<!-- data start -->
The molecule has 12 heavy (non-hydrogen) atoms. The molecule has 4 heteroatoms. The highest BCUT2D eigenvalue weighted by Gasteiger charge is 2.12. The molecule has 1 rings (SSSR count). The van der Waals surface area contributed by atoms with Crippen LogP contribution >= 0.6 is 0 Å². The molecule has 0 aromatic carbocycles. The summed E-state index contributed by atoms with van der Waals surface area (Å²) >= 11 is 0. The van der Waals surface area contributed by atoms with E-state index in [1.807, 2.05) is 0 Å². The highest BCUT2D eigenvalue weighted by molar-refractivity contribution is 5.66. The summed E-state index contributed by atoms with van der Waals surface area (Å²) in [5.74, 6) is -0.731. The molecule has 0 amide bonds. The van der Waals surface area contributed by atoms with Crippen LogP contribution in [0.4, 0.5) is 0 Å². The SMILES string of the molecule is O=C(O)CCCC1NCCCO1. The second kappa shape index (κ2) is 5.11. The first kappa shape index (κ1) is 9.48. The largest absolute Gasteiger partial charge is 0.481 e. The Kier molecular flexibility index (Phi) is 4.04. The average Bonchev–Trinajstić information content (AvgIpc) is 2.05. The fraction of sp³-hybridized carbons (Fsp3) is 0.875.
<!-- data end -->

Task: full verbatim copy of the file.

The molecule has 12 heavy (non-hydrogen) atoms. The molecule has 4 heteroatoms. The highest BCUT2D eigenvalue weighted by Gasteiger charge is 2.12. The molecule has 1 rings (SSSR count). The van der Waals surface area contributed by atoms with Crippen LogP contribution >= 0.6 is 0 Å². The molecule has 0 aromatic carbocycles. The summed E-state index contributed by atoms with van der Waals surface area (Å²) >= 11 is 0. The van der Waals surface area contributed by atoms with E-state index in [1.807, 2.05) is 0 Å². The highest BCUT2D eigenvalue weighted by molar-refractivity contribution is 5.66. The summed E-state index contributed by atoms with van der Waals surface area (Å²) in [5.74, 6) is -0.731. The molecule has 0 amide bonds. The van der Waals surface area contributed by atoms with Crippen LogP contribution in [0.4, 0.5) is 0 Å². The SMILES string of the molecule is O=C(O)CCCC1NCCCO1. The second kappa shape index (κ2) is 5.11. The first kappa shape index (κ1) is 9.48. The largest absolute Gasteiger partial charge is 0.481 e. The Kier molecular flexibility index (Phi) is 4.04. The average Bonchev–Trinajstić information content (AvgIpc) is 2.05. The fraction of sp³-hybridized carbons (Fsp3) is 0.875.